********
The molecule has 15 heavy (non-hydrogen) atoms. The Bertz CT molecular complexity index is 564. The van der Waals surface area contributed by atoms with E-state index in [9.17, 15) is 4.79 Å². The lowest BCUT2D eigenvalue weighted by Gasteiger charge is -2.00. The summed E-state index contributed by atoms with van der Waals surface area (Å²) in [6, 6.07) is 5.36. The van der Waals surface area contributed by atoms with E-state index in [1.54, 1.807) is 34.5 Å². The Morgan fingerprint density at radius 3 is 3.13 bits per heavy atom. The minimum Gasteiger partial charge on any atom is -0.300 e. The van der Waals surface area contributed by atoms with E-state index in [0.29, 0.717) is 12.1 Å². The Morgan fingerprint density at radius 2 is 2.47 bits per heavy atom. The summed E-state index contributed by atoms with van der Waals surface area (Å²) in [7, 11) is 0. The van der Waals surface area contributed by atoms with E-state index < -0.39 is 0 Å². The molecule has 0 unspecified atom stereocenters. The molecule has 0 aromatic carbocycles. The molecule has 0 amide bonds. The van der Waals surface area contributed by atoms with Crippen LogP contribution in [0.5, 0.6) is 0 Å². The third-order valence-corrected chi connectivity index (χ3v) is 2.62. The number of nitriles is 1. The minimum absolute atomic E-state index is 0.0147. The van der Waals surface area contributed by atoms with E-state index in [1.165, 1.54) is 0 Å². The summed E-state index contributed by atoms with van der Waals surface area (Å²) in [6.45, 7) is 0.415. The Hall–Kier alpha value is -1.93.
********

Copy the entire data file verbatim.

The molecule has 15 heavy (non-hydrogen) atoms. The Bertz CT molecular complexity index is 564. The van der Waals surface area contributed by atoms with E-state index in [9.17, 15) is 4.79 Å². The lowest BCUT2D eigenvalue weighted by Gasteiger charge is -2.00. The summed E-state index contributed by atoms with van der Waals surface area (Å²) in [6, 6.07) is 5.36. The van der Waals surface area contributed by atoms with E-state index in [1.54, 1.807) is 34.5 Å². The Morgan fingerprint density at radius 3 is 3.13 bits per heavy atom. The minimum Gasteiger partial charge on any atom is -0.300 e. The van der Waals surface area contributed by atoms with E-state index in [0.29, 0.717) is 12.1 Å². The Morgan fingerprint density at radius 2 is 2.47 bits per heavy atom. The summed E-state index contributed by atoms with van der Waals surface area (Å²) in [7, 11) is 0. The van der Waals surface area contributed by atoms with E-state index < -0.39 is 0 Å². The molecule has 0 unspecified atom stereocenters. The molecule has 0 aromatic carbocycles. The molecule has 0 amide bonds. The van der Waals surface area contributed by atoms with Crippen LogP contribution in [0.5, 0.6) is 0 Å². The third-order valence-corrected chi connectivity index (χ3v) is 2.62. The number of nitriles is 1. The minimum absolute atomic E-state index is 0.0147. The van der Waals surface area contributed by atoms with E-state index in [1.165, 1.54) is 0 Å². The summed E-state index contributed by atoms with van der Waals surface area (Å²) in [6.45, 7) is 0.415. The Hall–Kier alpha value is -1.93.